Astrophysics of Planet Formation by Philip J. ArmitageThe study of planet formation has been revolutionized by recent observational breakthroughs, which have allowed the detection and characterization of extrasolar planets, the imaging of protoplanetary disks, and the discovery of the Solar System's Kuiper Belt. Written for beginning graduate students, this textbook provides a basic understanding of the astrophysical processes that shape the formation of planetary systems. It begins by describing the structure and evolution of protoplanetary disks, moves on to the formation of planetesimals, terrestrial and gas giant planets, and concludes by surveying new theoretical ideas for the early evolution of planetary systems. Covering all phases of planet formation - from protoplanetary disks to the dynamical evolution of planetary systems - this introduction can be understood by readers with backgrounds in planetary science, observational and theoretical astronomy. It highlights the physical principles underlying planet formation and the areas where more research and new observations are needed.
Call Number: QB603.O74 A76 2010
Publication Date: 2010
Solar System Astrophysics by Eugene F. Milone; William J. F. WilsonIt presents equations and derivations starting from a level that permits one to see the underlying physical ideas. There is no other book that does this on the market. The book presents an up-to-date overview on all essential topics but is concise where possible to keep it a practical resource for courses. The book is based on extensive experience in the class room. Its contents have been field-tested for years by students.
Publication Date: 2008-04-03
Encyclopedia of Astronomy and Astrophysics by Paul Murdin (Editor)A collaboration between the Institute of Physics Publishing and Macmillan Reference Ltd, this work presents an extensive and comprehensive reference on astronomy and astrophysics. It has 800 contributors, over 2500 entries, is extensively cross-referenced - over 7500 links, and has extensive indexes - up to 12000 index entries. It should be of interest to undergraduates, graduate students, researchers and professionals, as well as to committed amateurs, librarians and lay people.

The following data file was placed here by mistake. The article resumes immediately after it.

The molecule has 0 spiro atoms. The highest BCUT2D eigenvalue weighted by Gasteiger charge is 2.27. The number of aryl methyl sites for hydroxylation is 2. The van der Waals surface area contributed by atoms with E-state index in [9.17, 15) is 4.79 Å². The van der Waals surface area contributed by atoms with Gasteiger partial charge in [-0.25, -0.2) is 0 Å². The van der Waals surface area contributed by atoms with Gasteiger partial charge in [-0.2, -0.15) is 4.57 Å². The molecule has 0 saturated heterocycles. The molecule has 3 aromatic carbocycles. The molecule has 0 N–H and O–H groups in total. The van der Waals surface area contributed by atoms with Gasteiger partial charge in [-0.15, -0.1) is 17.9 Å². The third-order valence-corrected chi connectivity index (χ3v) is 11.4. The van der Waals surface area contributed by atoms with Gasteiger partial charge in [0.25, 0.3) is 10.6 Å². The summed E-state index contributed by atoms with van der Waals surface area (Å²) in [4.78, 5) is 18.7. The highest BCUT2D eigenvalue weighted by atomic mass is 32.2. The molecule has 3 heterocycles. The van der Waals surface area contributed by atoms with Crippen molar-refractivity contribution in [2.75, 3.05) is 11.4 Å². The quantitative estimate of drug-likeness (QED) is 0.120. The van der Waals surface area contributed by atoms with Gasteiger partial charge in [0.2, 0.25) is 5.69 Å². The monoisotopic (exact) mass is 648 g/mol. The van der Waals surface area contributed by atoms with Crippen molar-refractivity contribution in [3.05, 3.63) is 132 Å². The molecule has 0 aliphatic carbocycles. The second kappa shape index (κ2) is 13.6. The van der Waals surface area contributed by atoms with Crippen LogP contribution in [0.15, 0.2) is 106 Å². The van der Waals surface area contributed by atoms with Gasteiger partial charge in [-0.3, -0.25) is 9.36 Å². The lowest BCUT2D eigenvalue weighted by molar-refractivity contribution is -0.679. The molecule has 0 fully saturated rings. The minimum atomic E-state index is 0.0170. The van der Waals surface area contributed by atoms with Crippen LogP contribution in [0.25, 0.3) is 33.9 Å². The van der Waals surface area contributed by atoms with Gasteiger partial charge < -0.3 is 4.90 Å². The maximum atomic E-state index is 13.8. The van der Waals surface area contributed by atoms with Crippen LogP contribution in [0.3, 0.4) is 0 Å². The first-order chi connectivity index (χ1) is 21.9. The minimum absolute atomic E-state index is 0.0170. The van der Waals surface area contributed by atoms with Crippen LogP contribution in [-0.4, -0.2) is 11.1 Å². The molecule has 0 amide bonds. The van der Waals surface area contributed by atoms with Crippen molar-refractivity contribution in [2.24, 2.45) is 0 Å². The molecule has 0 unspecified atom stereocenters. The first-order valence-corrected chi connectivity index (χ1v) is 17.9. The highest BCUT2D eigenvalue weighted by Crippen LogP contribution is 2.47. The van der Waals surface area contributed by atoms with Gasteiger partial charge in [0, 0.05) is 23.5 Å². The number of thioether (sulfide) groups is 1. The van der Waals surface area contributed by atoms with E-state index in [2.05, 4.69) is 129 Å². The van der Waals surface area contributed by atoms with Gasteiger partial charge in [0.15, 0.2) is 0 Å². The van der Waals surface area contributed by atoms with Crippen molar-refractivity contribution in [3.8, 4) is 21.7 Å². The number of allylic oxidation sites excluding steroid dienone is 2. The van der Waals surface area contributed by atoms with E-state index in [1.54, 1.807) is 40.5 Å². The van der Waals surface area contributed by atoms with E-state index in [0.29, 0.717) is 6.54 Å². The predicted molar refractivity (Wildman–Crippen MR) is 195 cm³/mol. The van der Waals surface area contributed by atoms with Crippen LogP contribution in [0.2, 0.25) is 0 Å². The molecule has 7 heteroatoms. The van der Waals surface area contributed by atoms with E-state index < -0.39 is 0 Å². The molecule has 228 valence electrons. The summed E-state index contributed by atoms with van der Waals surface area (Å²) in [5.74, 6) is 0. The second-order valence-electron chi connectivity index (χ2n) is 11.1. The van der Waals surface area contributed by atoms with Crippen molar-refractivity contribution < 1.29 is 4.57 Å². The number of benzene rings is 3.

Call Number: QB14 .E54 2001
Publication Date: 2001-01-01
50 Years of Brown Dwarfs by Viki Joergens (Editor)The years 2012/2013 mark the 50th anniversary of the theoretical prediction that Brown Dwarfs, i.e. degenerate objects which are just not massive enough to sustain stable hydrogen fusion, exist. Some 20 years after their discovery, how Brown Dwarfs form is still one of the main open questions in the theory of star formation. In this volume, the pioneers of Brown Dwarf research review the history of the theoretical prediction and the subsequent discovery of Brown Dwarfs. After an introduction, written by Viki Joergens, reviewing Shiv Kumar's theoretical prediction of the existence of brown dwarfs, Takenori Nakano reviews his and Hayashi's calculation of the Hydrogen Burning Minimum Mass. Both predictions happened in the early 1960s. Jill Tarter then writes on the introduction of the term 'Brown Dwarf', before Ben Oppenheimer, Rafael Rebolo and Gibor Basri describe their first discovery of Brown Dwarfs in the 1990s. Lastly, Michael Cushing and Isabelle Baraffe describe the development of the field to the current state of the art. While the book is mainly aimed at the Brown Dwarf research community, the description of the pioneering period in a scientific field will attract general readers interested in astronomy as well.